Medical Tourism Services Available to Residents of the United States
There are growing reports of United States (US) residents traveling overseas for medical care, but empirical data about medical tourism are limited.
To characterize the businesses and business practices of entities promoting medical tourism and the types and costs of procedures being offered.
DESIGN, PARTICIPANTS, AND OUTCOMES
Between June and August 2008, we conducted a telephone survey of all businesses engaged in facilitating overseas medical travel for US residents. We collected information from each company including: the number of employees; number of patients referred overseas; medical records security processes; destinations to which patients were referred; treatments offered; treatment costs; and whether patient outcomes were collected.
We identified 63 medical tourism companies and 45 completed our survey (71%). Companies had a mean of 9.8 employees and had referred an average of 285 patients overseas (a total of approximately 13,500 patients). 35 (79%) companies reported requiring accreditation of foreign providers, 22 (50%) collected patient outcome data, but only 17 (39%) described formal medical records security policies. The most common destinations were India (23 companies, 55%), Costa Rica (14, 33%), and Thailand (12, 29%). The most common types of care included orthopedics (32 companies, 73%), cardiac care (23, 52%), and cosmetic surgery (29, 66%). 20 companies (44%) offered treatments not approved for use in the US – most commonly stem cell therapy. Average costs for common procedures, CABG ($18,600) and knee arthroplasty ($10,800), were similar to previous reports.
The number of Americans traveling overseas for medical care with assistance from medical tourism companies is relatively small. Attention to medical records security and patient outcomes is variable and cost-savings are dependent on US prices. That said, overseas medical care can be a reasonable alternative for price sensitive patients in need of relatively common, elective medical procedures.
KEY WORDSmedical tourism uninsured travel elective surgery
Dr. Reisinger is supported by a Career Development Award from the Department of Veterans Affairs, Veterans Health Administration, Health Services Research and Development Service (CD1 08-013-1). Dr. Martin is an investigator at the Iowa City VA Medical Center. Dr. Cram was supported by a K23 career development award (RR01997201) from the NCRR at the NIH and the Robert Wood Johnson Physician Faculty Scholars Program. This work is also funded by R01 HL085347-01A1 from NHLBI at the NIH.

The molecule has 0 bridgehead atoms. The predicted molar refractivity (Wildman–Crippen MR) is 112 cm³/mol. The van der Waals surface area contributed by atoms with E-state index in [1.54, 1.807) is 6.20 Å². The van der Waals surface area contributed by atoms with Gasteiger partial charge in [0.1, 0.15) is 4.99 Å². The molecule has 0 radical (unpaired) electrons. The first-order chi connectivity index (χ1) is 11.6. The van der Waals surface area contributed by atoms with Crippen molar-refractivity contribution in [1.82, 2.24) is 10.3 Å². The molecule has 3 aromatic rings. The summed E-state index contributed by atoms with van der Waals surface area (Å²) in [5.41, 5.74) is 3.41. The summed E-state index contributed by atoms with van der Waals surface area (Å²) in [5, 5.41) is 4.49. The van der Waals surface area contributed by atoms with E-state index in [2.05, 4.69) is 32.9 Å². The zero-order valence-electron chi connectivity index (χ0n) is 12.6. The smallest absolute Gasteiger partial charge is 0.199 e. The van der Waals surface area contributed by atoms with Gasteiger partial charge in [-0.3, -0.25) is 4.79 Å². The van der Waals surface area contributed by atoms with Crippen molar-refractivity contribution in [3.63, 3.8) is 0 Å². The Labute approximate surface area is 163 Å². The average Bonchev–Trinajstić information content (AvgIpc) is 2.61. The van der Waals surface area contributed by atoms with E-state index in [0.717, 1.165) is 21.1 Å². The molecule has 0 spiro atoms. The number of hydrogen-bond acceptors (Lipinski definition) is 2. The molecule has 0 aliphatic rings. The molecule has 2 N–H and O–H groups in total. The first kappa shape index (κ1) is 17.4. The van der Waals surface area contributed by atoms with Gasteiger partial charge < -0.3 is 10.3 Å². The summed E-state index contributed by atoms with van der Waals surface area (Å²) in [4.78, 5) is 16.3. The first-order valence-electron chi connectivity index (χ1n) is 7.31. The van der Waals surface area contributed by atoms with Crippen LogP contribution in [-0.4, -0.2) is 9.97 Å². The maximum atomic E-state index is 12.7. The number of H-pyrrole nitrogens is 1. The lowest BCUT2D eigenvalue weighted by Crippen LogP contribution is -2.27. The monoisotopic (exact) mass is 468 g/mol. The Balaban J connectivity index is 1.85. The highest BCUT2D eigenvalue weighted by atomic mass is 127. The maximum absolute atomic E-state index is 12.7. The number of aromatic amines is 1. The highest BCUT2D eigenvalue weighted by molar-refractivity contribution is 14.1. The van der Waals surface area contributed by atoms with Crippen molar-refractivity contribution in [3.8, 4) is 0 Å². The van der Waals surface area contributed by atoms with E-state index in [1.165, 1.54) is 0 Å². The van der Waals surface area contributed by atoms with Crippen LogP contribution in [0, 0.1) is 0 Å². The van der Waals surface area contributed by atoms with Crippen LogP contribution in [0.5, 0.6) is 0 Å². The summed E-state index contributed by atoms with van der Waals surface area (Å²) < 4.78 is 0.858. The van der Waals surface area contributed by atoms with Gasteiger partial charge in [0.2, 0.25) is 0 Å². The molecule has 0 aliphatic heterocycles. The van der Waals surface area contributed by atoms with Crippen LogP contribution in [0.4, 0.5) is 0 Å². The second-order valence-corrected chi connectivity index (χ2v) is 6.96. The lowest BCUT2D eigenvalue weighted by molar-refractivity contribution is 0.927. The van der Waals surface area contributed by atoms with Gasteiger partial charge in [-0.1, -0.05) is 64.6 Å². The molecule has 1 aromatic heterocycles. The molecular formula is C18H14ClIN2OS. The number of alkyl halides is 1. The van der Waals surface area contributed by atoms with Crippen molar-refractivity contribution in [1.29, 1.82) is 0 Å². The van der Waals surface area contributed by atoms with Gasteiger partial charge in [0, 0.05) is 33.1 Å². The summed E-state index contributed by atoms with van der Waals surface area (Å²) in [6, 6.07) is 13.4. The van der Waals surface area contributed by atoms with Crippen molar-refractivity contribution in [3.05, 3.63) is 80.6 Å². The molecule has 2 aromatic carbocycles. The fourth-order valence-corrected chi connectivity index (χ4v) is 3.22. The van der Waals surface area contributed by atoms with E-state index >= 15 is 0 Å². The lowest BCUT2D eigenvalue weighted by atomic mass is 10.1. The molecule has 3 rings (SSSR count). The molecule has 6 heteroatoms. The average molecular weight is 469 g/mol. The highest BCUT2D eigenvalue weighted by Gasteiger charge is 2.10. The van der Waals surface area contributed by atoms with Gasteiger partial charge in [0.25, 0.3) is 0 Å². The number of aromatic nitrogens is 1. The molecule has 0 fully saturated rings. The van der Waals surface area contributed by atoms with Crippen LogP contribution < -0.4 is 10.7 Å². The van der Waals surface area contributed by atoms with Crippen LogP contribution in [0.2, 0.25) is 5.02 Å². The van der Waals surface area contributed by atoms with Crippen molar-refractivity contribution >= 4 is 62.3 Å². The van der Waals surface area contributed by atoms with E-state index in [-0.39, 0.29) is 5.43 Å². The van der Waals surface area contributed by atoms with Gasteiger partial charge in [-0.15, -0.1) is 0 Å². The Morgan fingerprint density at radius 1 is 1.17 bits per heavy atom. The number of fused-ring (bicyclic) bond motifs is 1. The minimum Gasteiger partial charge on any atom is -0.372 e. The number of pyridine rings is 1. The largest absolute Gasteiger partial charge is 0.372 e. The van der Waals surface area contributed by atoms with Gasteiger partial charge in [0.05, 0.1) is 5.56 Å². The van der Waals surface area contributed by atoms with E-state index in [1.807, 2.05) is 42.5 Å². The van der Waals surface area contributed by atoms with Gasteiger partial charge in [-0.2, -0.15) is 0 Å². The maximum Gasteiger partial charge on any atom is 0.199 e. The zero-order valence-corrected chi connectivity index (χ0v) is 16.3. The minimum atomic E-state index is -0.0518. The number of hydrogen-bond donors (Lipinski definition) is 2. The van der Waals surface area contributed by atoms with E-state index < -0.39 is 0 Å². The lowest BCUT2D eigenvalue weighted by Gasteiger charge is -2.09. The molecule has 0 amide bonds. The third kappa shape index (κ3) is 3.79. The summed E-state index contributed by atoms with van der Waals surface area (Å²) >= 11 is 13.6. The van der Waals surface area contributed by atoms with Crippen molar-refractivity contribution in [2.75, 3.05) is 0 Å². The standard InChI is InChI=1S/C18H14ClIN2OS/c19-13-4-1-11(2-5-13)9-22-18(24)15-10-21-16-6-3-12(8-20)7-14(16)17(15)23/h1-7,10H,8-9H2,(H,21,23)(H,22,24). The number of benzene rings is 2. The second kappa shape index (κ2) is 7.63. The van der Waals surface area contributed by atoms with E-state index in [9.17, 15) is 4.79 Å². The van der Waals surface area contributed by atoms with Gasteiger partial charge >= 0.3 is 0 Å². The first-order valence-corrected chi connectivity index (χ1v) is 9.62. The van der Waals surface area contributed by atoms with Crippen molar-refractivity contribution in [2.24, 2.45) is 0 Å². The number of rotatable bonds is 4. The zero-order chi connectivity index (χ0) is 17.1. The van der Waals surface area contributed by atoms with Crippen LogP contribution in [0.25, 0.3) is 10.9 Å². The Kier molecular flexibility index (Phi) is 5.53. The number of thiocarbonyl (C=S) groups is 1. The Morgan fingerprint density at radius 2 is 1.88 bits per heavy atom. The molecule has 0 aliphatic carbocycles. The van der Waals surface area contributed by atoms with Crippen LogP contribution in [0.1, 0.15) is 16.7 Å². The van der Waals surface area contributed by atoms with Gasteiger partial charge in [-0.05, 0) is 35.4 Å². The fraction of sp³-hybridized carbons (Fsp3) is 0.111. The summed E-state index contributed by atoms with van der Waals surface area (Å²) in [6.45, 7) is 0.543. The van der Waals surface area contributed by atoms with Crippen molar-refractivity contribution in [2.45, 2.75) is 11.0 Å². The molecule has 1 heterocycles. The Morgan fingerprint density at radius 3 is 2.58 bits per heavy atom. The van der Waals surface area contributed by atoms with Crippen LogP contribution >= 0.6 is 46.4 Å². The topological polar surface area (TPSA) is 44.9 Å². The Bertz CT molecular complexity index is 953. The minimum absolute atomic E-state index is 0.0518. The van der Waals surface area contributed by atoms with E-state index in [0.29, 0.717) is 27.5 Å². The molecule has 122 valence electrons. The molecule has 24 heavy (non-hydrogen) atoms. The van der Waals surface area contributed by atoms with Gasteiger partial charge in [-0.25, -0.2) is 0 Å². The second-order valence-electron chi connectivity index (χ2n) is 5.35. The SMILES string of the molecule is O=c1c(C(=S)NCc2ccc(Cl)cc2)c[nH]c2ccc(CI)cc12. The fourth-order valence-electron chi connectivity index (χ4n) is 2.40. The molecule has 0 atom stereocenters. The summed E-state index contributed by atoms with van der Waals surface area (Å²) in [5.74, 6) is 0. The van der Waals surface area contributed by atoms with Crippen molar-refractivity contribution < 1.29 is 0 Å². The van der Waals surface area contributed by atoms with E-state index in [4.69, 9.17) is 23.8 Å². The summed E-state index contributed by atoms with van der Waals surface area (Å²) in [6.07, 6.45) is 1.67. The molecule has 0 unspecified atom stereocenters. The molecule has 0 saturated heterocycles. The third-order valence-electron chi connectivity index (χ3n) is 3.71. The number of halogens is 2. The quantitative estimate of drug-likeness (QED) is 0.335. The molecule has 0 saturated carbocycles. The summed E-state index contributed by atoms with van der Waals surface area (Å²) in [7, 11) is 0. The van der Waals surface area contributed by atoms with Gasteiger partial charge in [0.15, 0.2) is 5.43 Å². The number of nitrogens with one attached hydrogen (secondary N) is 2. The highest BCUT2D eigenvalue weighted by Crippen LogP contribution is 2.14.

Conflicts of Interest
Dr. Reisinger, Dr. Martin and Dr. Cram have no conflicts of interest to disclose. Dr. Horowitz is President of Medical Insights International, a consulting firm specializing in international and domestic medical travel. Dr. Horowitz provided assistance in the development of the study survey, identification of companies for consideration for inclusion of the survey and critical commentary and revision of the manuscript. Dr. Horowitz did not participate in the analysis of the study data or funding of the study. All other authors had full access to all of the data in the study and take responsibility for the integrity of the data and the accuracy of the data analysis. Mr. Alleman and Ms. Luger are graduate students at the University of Iowa with no financial interests related to this study. The views expressed in this article are those of the authors and do not necessarily represent the views of the Department of Veterans Affairs. The funding sources had no role in the analyses or drafting of this manuscript.
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